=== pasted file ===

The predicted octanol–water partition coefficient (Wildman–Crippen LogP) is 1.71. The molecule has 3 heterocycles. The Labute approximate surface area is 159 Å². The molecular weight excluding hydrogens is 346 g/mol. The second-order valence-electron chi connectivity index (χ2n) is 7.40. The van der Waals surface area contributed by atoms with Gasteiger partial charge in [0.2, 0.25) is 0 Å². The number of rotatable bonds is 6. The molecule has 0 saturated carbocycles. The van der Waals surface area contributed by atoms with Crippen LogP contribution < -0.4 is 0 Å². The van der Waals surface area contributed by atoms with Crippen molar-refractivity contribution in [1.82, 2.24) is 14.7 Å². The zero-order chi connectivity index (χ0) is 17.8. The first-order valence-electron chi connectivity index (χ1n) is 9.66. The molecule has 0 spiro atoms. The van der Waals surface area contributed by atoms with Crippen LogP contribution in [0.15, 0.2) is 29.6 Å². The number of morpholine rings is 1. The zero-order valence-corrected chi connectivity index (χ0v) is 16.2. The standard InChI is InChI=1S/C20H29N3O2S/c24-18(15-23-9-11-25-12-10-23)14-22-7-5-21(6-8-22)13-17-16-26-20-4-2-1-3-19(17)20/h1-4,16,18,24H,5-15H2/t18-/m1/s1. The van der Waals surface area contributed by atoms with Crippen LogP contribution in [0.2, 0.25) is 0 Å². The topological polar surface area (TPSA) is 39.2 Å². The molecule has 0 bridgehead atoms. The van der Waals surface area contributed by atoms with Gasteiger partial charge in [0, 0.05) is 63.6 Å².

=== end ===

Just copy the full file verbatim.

The predicted octanol–water partition coefficient (Wildman–Crippen LogP) is 1.71. The molecule has 3 heterocycles. The Labute approximate surface area is 159 Å². The molecular weight excluding hydrogens is 346 g/mol. The second-order valence-electron chi connectivity index (χ2n) is 7.40. The van der Waals surface area contributed by atoms with Gasteiger partial charge in [0.2, 0.25) is 0 Å². The number of rotatable bonds is 6. The molecule has 0 saturated carbocycles. The van der Waals surface area contributed by atoms with Crippen LogP contribution < -0.4 is 0 Å². The van der Waals surface area contributed by atoms with Crippen molar-refractivity contribution in [1.82, 2.24) is 14.7 Å². The zero-order chi connectivity index (χ0) is 17.8. The first-order valence-electron chi connectivity index (χ1n) is 9.66. The molecule has 0 spiro atoms. The van der Waals surface area contributed by atoms with Crippen LogP contribution in [0.15, 0.2) is 29.6 Å². The number of morpholine rings is 1. The zero-order valence-corrected chi connectivity index (χ0v) is 16.2. The standard InChI is InChI=1S/C20H29N3O2S/c24-18(15-23-9-11-25-12-10-23)14-22-7-5-21(6-8-22)13-17-16-26-20-4-2-1-3-19(17)20/h1-4,16,18,24H,5-15H2/t18-/m1/s1. The van der Waals surface area contributed by atoms with Crippen LogP contribution in [0.2, 0.25) is 0 Å². The topological polar surface area (TPSA) is 39.2 Å². The molecule has 0 bridgehead atoms. The van der Waals surface area contributed by atoms with Gasteiger partial charge in [0, 0.05) is 63.6 Å².